Beekeeping notes by Amanda Millar
As I write this the heatwave in July broke last night into thunderstorms. Thank goodness; I have found the heat debilitating and was reluctant to venture outside and certainly not to put a bee suit on. The bees have had to take their chance and I am thankful that it is at the end of the swarming period. I am hoping they have other things on their collective mind than swarming and are all still there. They don’t seem to have suffered in the heat since I took precautions to shade the hives removing the white sheets and cardboard shading before the rain.
I checked the nucs and apidea one evening last week, two of which have now moved entirely into nucs. The apidea brood has emerged and the apidea have been removed. They are all growing well, all the remaining virgins have mated and they are building up stores. I also just peeked under the crownboards of the rest of the colonies to see if they were congested at the top, and made up my last supers for a few. I have no more frames made up or wax foundation to put on. At this late stage of the flow, there is probably little point in putting more supers of foundation on, unless really congested, as it is unlikely they will fill and cap them. Normally I would remove fully capped frames during July and move nearly full ones to the sides of the supers so they can concentrate on finishing the rest. Instead this year I shall remove all fully capped frames in one go at the end of July, just leaving the frames not fully capped both as space for them and probably as winter stores for them too, depending on how much there is. Mainly because of the heat it would have been such an effort to go through all the frames as I now need a stool to reach top of 4 of them. I expect lots of people are in that ‘happy’ situation after this fine nectar collecting weather, although I am not sure what the crop this year will be as we did have that wet and windy weather at the beginning of the nectar flow when they seemed to eat more than they collected. As they are not as active now because of the rain and cooler temperatures it is likely they will have ‘finished’ their honey, ie processed the nectar to remove surplus water and even if not fully capped it may be at the correct concentration. I shall check with the refractometer. As so many of my frames are now started with foundation strips, I suspect the ‘shake test’ to see if any unfinished nectar flies out may be a bit risky!
I prefer to remove my honey for extraction at the end of July, or very early August depending on weather and how busy they still are, so that they can store any further honey for their own use, and also because the Ragwort is now in flower and this imparts a lurid yellow to honey and wax and an unpleasant flavour which I do not want to contaminate my mix of fragrant spring and blackberry honey. The Ragwort does not seem to harm the bees; they are welcome to it.
If all the supers are taken off it is important to leave a super or box of frames of some sort as space for the still-large colonies to cluster in at night. At that stage it might be an opportunity to get the colony to draw out some nice clean drawn comb for brood frames if there is still any nectar flow. Queen excluders can be removed with the honey supers. However, try not to leave the hive open for long and do be careful to prevent robbing, by reducing entrances and cover boxes to deter robbers. I have not seen many wasps yet, but they will probably appear as soon as we are dealing with honey.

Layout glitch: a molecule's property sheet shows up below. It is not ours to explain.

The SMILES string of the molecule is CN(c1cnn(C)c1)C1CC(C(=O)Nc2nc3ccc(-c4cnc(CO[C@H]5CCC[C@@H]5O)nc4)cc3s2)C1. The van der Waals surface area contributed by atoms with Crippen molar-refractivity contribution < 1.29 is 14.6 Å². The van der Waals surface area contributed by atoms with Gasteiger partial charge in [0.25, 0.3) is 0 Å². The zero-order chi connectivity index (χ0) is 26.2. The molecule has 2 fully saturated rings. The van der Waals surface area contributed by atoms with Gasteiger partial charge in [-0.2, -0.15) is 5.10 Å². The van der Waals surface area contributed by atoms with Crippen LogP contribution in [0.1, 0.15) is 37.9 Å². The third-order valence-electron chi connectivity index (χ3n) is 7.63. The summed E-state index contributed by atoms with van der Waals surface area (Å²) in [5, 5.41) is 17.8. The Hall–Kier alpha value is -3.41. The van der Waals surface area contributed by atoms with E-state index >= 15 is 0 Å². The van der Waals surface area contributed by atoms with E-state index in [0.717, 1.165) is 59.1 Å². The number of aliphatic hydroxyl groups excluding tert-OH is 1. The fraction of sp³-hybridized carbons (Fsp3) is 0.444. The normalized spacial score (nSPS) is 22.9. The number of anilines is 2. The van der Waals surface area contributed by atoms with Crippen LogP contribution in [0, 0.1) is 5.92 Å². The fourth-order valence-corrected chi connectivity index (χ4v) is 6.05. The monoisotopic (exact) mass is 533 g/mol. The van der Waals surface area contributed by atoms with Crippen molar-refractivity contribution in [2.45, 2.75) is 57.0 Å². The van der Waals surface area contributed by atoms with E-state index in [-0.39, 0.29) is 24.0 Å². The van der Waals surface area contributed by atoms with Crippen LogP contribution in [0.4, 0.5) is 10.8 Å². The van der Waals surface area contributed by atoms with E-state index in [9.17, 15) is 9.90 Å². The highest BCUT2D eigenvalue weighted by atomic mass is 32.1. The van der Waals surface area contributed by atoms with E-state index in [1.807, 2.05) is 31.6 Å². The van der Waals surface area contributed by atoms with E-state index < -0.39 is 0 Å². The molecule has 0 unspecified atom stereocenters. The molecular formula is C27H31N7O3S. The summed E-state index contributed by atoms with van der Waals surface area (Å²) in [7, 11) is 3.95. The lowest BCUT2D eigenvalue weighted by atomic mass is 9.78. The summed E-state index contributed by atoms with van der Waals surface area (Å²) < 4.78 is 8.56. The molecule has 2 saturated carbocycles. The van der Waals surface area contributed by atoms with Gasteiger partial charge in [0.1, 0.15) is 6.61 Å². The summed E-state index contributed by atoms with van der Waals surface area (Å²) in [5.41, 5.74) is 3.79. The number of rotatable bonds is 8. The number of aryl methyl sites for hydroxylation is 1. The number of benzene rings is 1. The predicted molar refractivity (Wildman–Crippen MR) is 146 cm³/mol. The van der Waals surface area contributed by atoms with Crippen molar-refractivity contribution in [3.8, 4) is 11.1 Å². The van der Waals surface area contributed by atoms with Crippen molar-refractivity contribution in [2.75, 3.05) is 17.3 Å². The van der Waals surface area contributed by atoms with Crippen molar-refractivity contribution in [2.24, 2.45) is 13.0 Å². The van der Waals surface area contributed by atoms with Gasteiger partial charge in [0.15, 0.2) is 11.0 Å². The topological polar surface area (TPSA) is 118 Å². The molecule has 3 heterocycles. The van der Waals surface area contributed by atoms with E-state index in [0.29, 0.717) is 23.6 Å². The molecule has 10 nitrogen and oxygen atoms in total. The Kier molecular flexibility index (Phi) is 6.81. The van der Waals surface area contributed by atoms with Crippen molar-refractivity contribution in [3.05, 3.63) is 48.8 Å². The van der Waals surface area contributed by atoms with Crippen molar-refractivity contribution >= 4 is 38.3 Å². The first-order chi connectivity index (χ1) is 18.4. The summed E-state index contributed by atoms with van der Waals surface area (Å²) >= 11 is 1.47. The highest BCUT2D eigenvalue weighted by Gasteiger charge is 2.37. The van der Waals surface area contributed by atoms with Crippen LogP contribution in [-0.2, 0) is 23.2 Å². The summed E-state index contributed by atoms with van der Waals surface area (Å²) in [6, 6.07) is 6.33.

I like to monitor mites before removing the honey so if any need it, I can make a quick start on varroa treatment, but it has been too hot to put inserts under and in any case I am not sure how reliable they would be under so many boxes. So I shall wait until the supers are removed and it is a little cooler in early August just in case there is another hot spell. Read carefully the ideal temperature range for your chosen treatment. Hot temperatures can cause volatile treatments like Apiguard to evaporate too quickly and could cause the colony to abscond or kill their queen. Unfortunately the long-range weather forecast is unable to give the details we need to plan for the coming month. I can see these temperature and weather extremes because of climate change are going to make certain aspects of beekeeping more challenging.
In the end I managed to merge all my artificial swarms except one, early in July, in the process requeening my really angry colony, thank goodness. Angry character can be due to genetics, in which case it might be weeks before their temper improves as the new queen’s brood comes through, or it could be queen character/pheromones in which case a rapid improvement might be seen as in this case, or if it is because of poor environment (lack of forage, disturbance, wasps, disease, damp etc) then no improvement will be forthcoming until the problems are corrected. The early autumn (late August to end September), after the honey has been removed and the colonies are reducing in size, is a good time to replace the queen if necessary, not least because she will be easier to find. Several of my nucs are intended to requeen a few colonies of dubious temperament and achievement. If any of mine need Apiguard or other strong treatments then I will delay requeening until the treatment is finished as such treatments frequently put queens off lay and may cause them to reject a new queen at that time.
I have noticed a change in the flowers to the late summer/autumn bee flowers such as Echinops, Echinacea and Marjoram. Still going strong and visited by lots of honeybees and bumblebees are Vipers Bugloss, Knapweed, Echium Blue Bedder which has had a long flowering, and some plants of chicory which bolted before I could eat them have a profusion of beautiful blue flowers which all close up at midday. Bolted leeks are also flowering now with huge mauve flower heads.